Select columns from table_name1 RIGHT OUTER JOIN table_name2 on table_name1.column = table_name2.column;
SELECT (*) FROM table_name1 RIGHT OUTER JOIN table_name2 on table_name1.column = table_name2.column;
The FULL OUTER JOIN
PostgreSQL FULL OUTER JOIN retrieves all rows from both the left & the right table. It will return null values when the condition is not met. PostgreSQL FULL OUTER JOIN performs a regular JOIN before combining left and right.
Select columns from table_name1 FULL JOIN table_name2 on table_name1.column = table_name2.column;
SELECT (*) FROM table_name1 FULL JOIN table_name2 on table_name1.column = table_name2.column;
What is PostgreSQL LEFT JOIN & LEFT OUTER JOIN?
The LEFT JOIN and LEFT OUTER JOIN are used interchangeably. PostgreSQL LEFT JOIN retrieves all rows from the left table(T1) and only matched rows from the right table where the ON clause condition is satisfied. In case there are no matching rows, null values will be generated. Read along to learn more about PostgreSQL LEFT JOIN.
- Syntax(PostgreSQL LEFT JOIN):
LEFT JOIN table2
- Syntax(PostgreSQL LEFT OUTER JOIN):
LEFT OUTER JOIN table2
Step 1: Select the columns of Table1 from where the data is to be retrieved.
Step 2: Define Table1 in the from Clause.
Step 3: Define Table2 in the LEFT[OUTER] JOIN clause.
Step 4: Define the condition to perform the LEFT OUTER JOIN.
Note: The combination of Table1 & Table2 for the rows that satisfy the described condition is retrieved. In the following pictorial representation, the highlighted area is obtained as the resultant of PostgreSQL LEFT JOIN in the following visual representation.
How does PostgreSQL LEFT JOIN or LEFT OUTER JOIN work?
PostgreSQL LEFT JOIN or LEFT OUTER JOIN works in the following manner:
- Takes the selected values from the left table(T1)
- Combine the selected data with the column names in the right table(T2) specified in the condition.
- Retrieves the pair of matching rows from both tables.
- Null values are assigned for every column in the right table which does not match the left table.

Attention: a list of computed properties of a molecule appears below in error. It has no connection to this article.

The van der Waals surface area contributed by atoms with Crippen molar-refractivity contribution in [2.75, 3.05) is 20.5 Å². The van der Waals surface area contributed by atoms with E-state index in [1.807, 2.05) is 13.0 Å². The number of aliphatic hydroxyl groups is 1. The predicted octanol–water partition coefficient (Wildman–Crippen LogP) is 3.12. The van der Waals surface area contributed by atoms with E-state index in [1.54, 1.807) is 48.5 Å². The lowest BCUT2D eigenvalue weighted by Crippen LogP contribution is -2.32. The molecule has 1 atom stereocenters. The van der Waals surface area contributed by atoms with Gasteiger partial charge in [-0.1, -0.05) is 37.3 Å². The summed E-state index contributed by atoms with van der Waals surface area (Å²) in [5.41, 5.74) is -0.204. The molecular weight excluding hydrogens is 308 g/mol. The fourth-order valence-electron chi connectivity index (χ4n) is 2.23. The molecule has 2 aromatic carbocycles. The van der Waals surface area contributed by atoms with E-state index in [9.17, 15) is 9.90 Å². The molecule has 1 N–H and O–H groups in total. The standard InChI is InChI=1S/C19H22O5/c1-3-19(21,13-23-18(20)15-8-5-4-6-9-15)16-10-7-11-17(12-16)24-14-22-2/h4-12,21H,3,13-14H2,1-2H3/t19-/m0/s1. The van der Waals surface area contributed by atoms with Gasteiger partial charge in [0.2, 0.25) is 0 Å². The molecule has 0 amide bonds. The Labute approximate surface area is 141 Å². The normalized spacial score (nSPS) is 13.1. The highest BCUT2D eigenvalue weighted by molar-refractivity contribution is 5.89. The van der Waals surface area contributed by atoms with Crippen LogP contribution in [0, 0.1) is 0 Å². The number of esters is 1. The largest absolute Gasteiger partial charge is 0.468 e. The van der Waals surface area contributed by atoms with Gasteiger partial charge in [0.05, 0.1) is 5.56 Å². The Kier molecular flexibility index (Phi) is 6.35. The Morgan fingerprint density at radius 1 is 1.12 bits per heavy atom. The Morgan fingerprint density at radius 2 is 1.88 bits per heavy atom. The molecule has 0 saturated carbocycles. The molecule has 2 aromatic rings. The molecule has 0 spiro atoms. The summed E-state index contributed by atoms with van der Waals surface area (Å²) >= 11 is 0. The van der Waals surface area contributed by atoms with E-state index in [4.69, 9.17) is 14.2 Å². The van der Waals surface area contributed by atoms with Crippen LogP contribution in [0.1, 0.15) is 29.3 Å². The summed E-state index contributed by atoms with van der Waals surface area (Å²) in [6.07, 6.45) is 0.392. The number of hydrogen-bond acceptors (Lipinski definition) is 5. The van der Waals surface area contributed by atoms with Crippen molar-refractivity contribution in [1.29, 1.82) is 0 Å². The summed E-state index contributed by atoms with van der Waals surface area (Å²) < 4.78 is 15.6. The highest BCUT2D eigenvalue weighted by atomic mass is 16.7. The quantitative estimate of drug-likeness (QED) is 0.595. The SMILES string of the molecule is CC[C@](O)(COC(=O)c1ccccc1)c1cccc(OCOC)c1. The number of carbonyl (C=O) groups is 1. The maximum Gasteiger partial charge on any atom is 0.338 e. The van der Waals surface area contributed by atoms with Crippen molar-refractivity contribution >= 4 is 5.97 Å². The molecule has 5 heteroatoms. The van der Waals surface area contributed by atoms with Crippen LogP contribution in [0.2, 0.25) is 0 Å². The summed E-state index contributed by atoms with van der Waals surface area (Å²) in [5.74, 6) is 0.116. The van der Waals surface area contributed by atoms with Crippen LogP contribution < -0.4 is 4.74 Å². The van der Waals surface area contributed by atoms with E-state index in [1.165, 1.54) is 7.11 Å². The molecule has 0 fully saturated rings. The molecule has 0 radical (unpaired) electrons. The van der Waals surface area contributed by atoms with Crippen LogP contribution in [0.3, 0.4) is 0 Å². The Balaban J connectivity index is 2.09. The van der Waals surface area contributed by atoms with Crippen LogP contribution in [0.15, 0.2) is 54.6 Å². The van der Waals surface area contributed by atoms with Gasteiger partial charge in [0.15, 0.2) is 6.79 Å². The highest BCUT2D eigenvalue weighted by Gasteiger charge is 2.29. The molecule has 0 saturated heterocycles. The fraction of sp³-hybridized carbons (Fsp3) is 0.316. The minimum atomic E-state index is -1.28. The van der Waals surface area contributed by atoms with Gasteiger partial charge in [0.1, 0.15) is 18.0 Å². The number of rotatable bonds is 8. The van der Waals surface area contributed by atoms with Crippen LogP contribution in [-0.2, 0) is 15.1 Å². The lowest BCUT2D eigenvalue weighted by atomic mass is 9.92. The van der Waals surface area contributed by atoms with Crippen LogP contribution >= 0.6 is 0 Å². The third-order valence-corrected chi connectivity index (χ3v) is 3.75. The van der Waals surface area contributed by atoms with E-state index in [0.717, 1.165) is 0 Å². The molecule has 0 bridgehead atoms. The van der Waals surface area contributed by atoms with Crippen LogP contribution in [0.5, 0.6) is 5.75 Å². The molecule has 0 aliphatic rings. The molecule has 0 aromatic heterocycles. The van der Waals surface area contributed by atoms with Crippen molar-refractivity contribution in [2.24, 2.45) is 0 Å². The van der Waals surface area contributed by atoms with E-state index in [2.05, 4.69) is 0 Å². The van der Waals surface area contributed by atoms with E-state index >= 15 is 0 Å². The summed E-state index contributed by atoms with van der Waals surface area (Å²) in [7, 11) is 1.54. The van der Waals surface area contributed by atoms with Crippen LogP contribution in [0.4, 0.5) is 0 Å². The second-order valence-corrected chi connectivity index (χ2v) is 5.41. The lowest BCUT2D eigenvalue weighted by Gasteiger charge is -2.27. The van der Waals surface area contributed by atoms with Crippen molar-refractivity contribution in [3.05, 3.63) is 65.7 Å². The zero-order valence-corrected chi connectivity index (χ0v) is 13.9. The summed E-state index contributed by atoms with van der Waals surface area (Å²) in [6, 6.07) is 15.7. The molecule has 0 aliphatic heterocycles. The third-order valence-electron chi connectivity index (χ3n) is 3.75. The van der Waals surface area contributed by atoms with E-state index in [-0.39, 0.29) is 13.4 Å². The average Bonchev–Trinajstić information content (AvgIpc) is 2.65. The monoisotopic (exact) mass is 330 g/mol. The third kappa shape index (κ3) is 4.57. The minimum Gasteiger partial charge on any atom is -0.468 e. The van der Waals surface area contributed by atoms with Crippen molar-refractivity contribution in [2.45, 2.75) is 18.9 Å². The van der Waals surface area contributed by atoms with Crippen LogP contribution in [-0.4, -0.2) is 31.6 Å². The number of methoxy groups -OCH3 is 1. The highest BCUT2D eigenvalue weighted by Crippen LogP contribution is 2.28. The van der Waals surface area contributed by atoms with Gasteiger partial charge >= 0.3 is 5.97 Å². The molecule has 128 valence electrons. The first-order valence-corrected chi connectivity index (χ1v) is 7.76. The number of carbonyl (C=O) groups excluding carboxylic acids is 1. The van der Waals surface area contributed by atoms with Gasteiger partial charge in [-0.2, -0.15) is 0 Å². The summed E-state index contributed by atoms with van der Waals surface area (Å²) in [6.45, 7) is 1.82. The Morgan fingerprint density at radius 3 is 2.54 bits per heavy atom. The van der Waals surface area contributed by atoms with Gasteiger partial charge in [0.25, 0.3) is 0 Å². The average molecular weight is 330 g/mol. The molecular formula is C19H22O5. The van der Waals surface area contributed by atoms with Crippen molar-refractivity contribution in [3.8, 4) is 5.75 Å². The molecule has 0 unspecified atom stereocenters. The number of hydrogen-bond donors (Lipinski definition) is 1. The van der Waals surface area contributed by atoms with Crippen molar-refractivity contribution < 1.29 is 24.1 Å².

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PostgreSQL LEFT JOIN or LEFT OUTER JOIN: Examples
To get hands-on experience working with PostgreSQL LEFT JOIN or LEFT OUTER JOIN, you must create a table to run queries on. Here’s a detailed guide that you can refer to for creating PostgreSQL Tables.
Let’s consider the Item Table & Invoice Table as the sample tables on which we’ll perform PostgreSQL LEFT JOIN.
Sample Table 1: Item
Sample Table 2: Invoice
LEFT JOIN invoice
LEFT OUTER JOIN invoice
Note: In the example above, the item_no I8 from the item table does not exist in the invoice table. Hence a new row has been constructed in the invoice table and set to NULL(as explained in the working of PostgreSQL LEFT JOIN).
Let’s consider the Transaction Table & Invoice Table as the sample tables on which we’ll perform PostgreSQL LEFT JOIN.
Sample Table 1: Transaction
Sample Table 2: Invoices
LEFT JOIN invoices ON invoices.transaction_id = transaction.transaction_id;
LEFT OUTER JOIN invoices ON invoices.transaction_id = transaction.transaction_id;
The output obtained after performing the PostgreSQL LEFT JOIN or LEFT OUTER JOIN is shown above. Here we can see that the combined data which matches the discussed criteria(explained in the working of PostgreSQL LEFT JOIN or LEFT OUTER JOIN) is retrieved.
This article has successfully taken you through the detailed guide of PostgreSQL LEFT JOIN. You have learned about Postgres left JOINS, including its types and their syntax. Practical examples have also been provided to make your learning experience enriching.
This guide is undoubtedly a one-stop-destination for those seeking to begin their hands-on experiment with PostgreSQL.